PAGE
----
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British PM Urges EU To Agree Backstop Changes

Brexit Negotiations Update Theresa May will urge the EU to help get her Brexit deal through the Commons by agreeing legally binding changes to the controversial backstop. On Friday,...

Brexit Negotiations Update

Theresa May will urge the EU to help get her Brexit deal through the Commons by agreeing legally binding changes to the controversial backstop. On Friday, she will say the EU’s actions will “have a big impact on the outcome” when MPs vote on it next week.

But Labour’s Sir Keir Starmer said it was now “clear” the PM “will not be able to deliver the changes she promised to her failed Brexit deal.” The EU says the UK must come forward with new ideas to break the deadlock.

The UK is due to leave on March 29. May will visit workers in Grimsby, Lincolnshire, later, days before the second “meaningful vote” in the Commons on the withdrawal deal she has negotiated with the EU.

She will tell them: “Just as MPs will face a big choice next week, the EU has to make a choice too. We are both participants in this process. It is in the European interest for the UK to leave with a deal. We are working with them but the decisions that the European Union makes over the next few days will have a big impact on the outcome of the vote.”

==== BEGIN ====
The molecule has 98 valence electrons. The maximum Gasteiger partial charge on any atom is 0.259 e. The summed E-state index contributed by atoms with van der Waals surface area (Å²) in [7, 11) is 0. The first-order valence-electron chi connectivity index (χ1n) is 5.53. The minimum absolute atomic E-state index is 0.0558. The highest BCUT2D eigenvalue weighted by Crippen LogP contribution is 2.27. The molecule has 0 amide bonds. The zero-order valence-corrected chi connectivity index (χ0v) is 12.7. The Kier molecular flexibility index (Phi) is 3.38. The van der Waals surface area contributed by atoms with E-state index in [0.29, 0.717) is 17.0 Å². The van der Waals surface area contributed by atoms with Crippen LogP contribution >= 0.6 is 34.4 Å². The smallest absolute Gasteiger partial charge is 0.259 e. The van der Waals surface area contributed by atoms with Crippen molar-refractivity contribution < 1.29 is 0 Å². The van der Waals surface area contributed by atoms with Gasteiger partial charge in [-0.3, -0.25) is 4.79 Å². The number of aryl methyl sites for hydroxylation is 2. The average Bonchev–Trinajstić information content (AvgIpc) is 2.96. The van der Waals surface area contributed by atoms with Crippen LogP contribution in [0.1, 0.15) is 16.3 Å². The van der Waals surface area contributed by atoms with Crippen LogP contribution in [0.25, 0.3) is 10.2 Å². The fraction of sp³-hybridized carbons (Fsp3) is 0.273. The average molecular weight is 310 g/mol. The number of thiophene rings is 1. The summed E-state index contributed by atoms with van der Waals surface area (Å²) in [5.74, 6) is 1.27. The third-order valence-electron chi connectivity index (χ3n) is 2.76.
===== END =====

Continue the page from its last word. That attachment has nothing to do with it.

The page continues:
The first vote, in January, saw the deal rejected by 432 votes to 202, the largest defeat for a sitting government in history. May is seeking legally-enforceable changes to the backstop – a controversial insurance policy designed to prevent physical checks on the border between Northern Ireland and the Republic of Ireland – but there have been few visible signs of progress.

Leading Brexiteers are looking for reassurances that the backstop – which would see the UK aligned with EU customs rules until the two sides’ future relationship is agreed or alternative arrangements worked out – will not endure indefinitely.

The European Commission said on Wednesday that “no solution has been identified” to the Irish backstop and it has refused to rewrite the withdrawal deal already struck, which is designed to ensure an orderly Brexit on March 29 and pave the way for trade talks.

But Foreign Secretary Jeremy Hunt told the BBC the UK’s demands were “not unreasonable” and it was “entirely possible” there would be a breakthrough in the next 72 hours.

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